I briefly went to a psychiatrist to get an IQ test. She asked me about Bosnia: “A primitive country, right?” I was a child prodigy. But that didn’t make me exempt from my favorite librarian, who would snort at the books I checked out and speak extremely slowly to me, pretending I couldn’t understand Swedish. She would take care not to touch my hand—make it obvious that she didn’t want to—because I was dirty.
I now have an Ivy League degree and dress well, but I still get mistaken for cafe staff or menial labor. I go to get reimbursed for interview trips—my right as a citizen—and if I’m unlucky I get one of the two women that triple-check my documentation and look at me like they just know I am lying, exploiting the social services. Sometimes I feel like I am, like I should apologize, but I’m not sure what for.
Sweden is still a wonderful country. And far more tolerant than its neighbors. Still, I know I’ll never be seen as fully human here.
More from Scandinavia:
I’m white with dark hair. I think I look American, but when growing up in Europe (US Army dad), people would sometimes start talking to me in German or Italian, so who knows. Anyway, my first racist interaction was at age 15 or so, standing outside a store in Sweden while my mom’s shopping. This old guy comes up to me, belligerent, and says in Swedish “javla svartskalle” (basically the n-word, but applied to immigrants) and tells me to go home (maybe he thought I was a Yugoslav—lots of them in Sweden at that time). He sort of looked like he was going to hit me, but I was pretty tall as a kid, so he ended up wandering off.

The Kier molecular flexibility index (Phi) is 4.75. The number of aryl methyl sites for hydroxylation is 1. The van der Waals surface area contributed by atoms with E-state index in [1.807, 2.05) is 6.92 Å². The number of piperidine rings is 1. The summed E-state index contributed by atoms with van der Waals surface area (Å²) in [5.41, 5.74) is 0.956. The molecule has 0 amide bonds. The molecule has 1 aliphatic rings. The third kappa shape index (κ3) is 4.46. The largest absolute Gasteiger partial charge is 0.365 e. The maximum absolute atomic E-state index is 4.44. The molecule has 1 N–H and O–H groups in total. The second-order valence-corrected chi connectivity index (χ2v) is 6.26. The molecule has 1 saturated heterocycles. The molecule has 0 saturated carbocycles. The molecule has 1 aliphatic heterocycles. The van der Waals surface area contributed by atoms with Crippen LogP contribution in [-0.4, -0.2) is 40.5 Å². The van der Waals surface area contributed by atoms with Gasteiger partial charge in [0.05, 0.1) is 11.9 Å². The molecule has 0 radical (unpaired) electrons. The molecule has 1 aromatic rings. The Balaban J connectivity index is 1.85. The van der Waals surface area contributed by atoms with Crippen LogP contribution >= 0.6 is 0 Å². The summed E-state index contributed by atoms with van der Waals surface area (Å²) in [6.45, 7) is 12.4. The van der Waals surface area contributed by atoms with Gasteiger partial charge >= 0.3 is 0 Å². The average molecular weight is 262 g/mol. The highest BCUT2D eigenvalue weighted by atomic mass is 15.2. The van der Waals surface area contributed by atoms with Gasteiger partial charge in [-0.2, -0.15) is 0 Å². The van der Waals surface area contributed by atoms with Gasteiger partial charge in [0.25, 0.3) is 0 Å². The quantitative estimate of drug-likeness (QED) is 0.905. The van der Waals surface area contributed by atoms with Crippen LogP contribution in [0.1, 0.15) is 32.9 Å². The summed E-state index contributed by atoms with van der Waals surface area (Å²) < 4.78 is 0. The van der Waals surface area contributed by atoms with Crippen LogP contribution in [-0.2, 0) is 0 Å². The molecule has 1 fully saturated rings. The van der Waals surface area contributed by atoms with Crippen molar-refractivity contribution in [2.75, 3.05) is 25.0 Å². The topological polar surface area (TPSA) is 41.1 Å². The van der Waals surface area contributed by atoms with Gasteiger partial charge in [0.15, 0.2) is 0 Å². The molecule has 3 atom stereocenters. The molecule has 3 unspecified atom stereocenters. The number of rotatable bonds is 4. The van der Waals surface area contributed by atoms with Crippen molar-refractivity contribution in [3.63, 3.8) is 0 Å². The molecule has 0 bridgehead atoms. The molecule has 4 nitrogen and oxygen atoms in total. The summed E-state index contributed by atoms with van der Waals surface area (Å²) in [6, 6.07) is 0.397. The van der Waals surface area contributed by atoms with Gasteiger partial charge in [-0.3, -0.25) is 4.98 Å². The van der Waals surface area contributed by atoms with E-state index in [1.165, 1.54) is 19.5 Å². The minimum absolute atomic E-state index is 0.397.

Fast forward twenty or so years, and I’m with my black American girlfriend at the time, doing a tour of Europe. On a ferry to Finland, from some lounge (I couldn’t tell exactly where), I hear the single word “n.….” I couldn’t really tell where it came from. Upset, but what do you do? Run randomly around and assault someone hoping you hit the right guy by chance?